California’s Secret to Green Jobs and a Thriving Clean Economy? It’s Policy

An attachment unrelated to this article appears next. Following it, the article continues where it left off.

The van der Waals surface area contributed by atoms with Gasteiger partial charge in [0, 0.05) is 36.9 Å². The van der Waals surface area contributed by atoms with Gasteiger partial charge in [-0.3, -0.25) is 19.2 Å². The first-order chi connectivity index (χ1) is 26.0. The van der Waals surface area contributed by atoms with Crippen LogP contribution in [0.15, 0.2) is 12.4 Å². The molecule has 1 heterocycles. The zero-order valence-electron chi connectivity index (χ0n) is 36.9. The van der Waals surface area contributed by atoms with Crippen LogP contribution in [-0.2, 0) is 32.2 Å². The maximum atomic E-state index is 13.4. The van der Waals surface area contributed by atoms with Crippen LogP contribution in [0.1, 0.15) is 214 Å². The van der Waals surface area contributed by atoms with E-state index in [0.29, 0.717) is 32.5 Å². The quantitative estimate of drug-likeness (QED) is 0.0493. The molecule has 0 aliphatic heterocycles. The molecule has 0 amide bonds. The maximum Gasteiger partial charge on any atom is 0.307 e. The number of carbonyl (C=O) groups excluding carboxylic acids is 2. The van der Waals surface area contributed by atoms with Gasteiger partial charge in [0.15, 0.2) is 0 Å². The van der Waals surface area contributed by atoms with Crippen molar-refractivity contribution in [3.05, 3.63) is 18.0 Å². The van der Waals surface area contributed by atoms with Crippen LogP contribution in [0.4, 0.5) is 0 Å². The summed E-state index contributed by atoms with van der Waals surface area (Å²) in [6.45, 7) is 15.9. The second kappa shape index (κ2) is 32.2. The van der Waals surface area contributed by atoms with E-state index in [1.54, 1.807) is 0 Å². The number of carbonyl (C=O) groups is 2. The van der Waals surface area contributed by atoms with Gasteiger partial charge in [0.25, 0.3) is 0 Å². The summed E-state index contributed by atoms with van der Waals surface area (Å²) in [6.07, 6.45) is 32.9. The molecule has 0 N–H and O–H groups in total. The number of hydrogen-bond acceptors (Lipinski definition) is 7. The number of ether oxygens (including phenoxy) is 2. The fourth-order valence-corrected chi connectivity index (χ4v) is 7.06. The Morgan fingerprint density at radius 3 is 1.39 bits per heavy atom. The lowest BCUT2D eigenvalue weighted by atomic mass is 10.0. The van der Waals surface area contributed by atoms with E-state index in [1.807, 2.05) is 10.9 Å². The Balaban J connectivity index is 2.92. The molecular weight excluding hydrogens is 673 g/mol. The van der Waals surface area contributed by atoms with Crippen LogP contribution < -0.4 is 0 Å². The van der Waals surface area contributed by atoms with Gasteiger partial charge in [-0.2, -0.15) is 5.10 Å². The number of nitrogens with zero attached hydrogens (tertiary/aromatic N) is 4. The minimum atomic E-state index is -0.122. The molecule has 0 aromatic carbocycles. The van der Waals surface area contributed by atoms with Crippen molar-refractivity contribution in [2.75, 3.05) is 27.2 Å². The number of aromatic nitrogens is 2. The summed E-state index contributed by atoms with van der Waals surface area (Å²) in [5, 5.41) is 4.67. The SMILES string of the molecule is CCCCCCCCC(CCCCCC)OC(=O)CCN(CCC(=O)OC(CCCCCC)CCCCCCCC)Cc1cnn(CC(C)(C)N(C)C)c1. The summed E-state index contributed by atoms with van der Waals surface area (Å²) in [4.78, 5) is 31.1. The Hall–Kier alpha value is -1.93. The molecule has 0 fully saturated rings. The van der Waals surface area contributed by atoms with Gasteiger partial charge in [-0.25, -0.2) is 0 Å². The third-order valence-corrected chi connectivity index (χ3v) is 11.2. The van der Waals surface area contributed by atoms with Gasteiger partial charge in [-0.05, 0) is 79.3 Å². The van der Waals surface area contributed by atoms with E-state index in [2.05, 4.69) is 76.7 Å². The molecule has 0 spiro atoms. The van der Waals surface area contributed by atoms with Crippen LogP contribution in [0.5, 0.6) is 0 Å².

By Jorge Madrid California has a thriving clean economy. In fact, the Golden State boasted more green jobs in clean energy and transportation last year than the other top 4 states combined, according to a new report by Environmental Entrepreneurs. Here are some more highlights: Innovation – The state is a hub for clean energy innovation. Clean technology patents grew by 26 percent in the past 2 years, outpacing the country and the rest of the world. It is the “undisputed leader in solar technology patents” according to Next10.org, with totals greater than the cumulative solar patents of the next eight highest states. Energy Generation – Total renewable energy generation has grown 28 percent between 2007 and 2011 and wind energy has doubled during this same period. Earlier this month, the state broke its own record for solar power – over 15,394 megawatt-hours of power to the grid, enough for every Californian to keep a 100-watt bulb lit for four hours. Not to be outdone, the state also surpassed 4-gigawatts of wind power – similar to what California's two nuclear plants can churn out at full power, or enough to momentarily supply over 2.5 million homes. Jobs – Green jobs are growing four times faster than the rate of all other jobs nationwide, with the majority happening in California according to the Bureau of Labor Statistics. EDF’s analysis of California’s clean economy finds that jobs in core sectors like energy efficiency, renewable energy, clean transportation, and advanced storage and materials have not only remained resilient during the worst of the Great Recession (2008-2010), they outpaced all other job growth and grew 109 percent from 1995 to 2010. Green jobs are also good jobs in California. They are diverse, across a wide range of education-level and skills, and almost half of all jobs in the clean economy don’t require a college degree according to the Brookings Institution. On average, green jobs offer a higher median wage and career advancement opportunities. An analysis by Philip Romero, the former Dean of CSU Los Angeles College of Business and Economics finds that “workers command wages with a 50-to-100 percent premium over the average job,” and estimates that the overall clean economy will grow “by at least 60-to-100 percent” by the late 2030’s. Something exciting is happening in California, and at this point you may be wondering what our secret is? It’s policy. California boasts a legacy of innovation stemming from the state’s leadership in environmental policy – it happens here first and it transforms markets. It is evidenced in everything from improved tailpipe emission standards and higher performing gas mileage in cars, greater efficiency in household appliances, and greener building practices that has transformed the sector and created hundreds of billions of dollars in economic value. All these innovations started with policy. I believe good stuff can happen when you set clear policies that signal markets and influence behaviors. There is a reason why 24 percent of hybrid and 32 percent of electric vehicles in the US are registered in California: good policy that led to better cars and consumers who could see the improvement to their bottom line at the gas pump. California leads in renewable energy, efficiency, and clean transportation in strong part because of strong policies like AB 32 which puts a price on carbon and sets a statewide Renewable Portfolio Standard, providing a clear market signal for greater investment in clean technology. And by the way, someone local has to install all those solar panels and wind turbines, weatherize all those homes, as well as maintain and operate all those buses and rail cars – good jobs in the clean economy follow smart policy. It turns out that California’s “secret” to growing green jobs and a thriving clean economy is not so secret at all…it’s good policy. This article originally appeared on the Environmental Defense Fund. Jorge Madrid is a policy fellow with the Environmental Defense Fund, based in San Francisco, CA. He is on the Board of Directors for Voces Verdes, the national independent, non-partisan voice of Latino leaders for the environment.